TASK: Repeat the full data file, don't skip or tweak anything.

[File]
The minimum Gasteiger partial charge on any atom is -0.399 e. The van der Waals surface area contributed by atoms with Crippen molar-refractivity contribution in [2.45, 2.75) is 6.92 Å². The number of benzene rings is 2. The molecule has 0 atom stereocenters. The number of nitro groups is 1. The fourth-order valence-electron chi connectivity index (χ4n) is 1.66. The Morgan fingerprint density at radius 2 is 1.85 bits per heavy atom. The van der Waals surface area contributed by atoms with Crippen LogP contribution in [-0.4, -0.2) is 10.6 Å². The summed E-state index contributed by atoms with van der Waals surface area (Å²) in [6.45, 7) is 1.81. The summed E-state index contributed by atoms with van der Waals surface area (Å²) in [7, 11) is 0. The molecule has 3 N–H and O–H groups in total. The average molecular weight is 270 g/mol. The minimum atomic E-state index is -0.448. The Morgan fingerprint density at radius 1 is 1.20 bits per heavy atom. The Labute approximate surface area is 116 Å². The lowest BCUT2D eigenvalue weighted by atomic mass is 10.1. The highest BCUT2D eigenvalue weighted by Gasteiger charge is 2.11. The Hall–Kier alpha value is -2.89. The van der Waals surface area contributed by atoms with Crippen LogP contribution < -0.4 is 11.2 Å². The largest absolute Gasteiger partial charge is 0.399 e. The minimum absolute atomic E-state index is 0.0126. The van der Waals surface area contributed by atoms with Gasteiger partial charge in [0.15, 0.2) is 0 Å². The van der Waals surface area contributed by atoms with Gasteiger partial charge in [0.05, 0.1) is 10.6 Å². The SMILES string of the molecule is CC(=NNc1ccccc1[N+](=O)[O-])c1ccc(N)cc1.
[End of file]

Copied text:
The minimum Gasteiger partial charge on any atom is -0.399 e. The van der Waals surface area contributed by atoms with Crippen molar-refractivity contribution in [2.45, 2.75) is 6.92 Å². The number of benzene rings is 2. The molecule has 0 atom stereocenters. The number of nitro groups is 1. The fourth-order valence-electron chi connectivity index (χ4n) is 1.66. The Morgan fingerprint density at radius 2 is 1.85 bits per heavy atom. The van der Waals surface area contributed by atoms with Crippen LogP contribution in [-0.4, -0.2) is 10.6 Å². The summed E-state index contributed by atoms with van der Waals surface area (Å²) in [6.45, 7) is 1.81. The summed E-state index contributed by atoms with van der Waals surface area (Å²) in [7, 11) is 0. The molecule has 3 N–H and O–H groups in total. The average molecular weight is 270 g/mol. The minimum atomic E-state index is -0.448. The Morgan fingerprint density at radius 1 is 1.20 bits per heavy atom. The Labute approximate surface area is 116 Å². The lowest BCUT2D eigenvalue weighted by atomic mass is 10.1. The highest BCUT2D eigenvalue weighted by Gasteiger charge is 2.11. The Hall–Kier alpha value is -2.89. The van der Waals surface area contributed by atoms with Crippen LogP contribution < -0.4 is 11.2 Å². The largest absolute Gasteiger partial charge is 0.399 e. The minimum absolute atomic E-state index is 0.0126. The van der Waals surface area contributed by atoms with Gasteiger partial charge in [0.15, 0.2) is 0 Å². The van der Waals surface area contributed by atoms with Gasteiger partial charge in [0.05, 0.1) is 10.6 Å². The SMILES string of the molecule is CC(=NNc1ccccc1[N+](=O)[O-])c1ccc(N)cc1.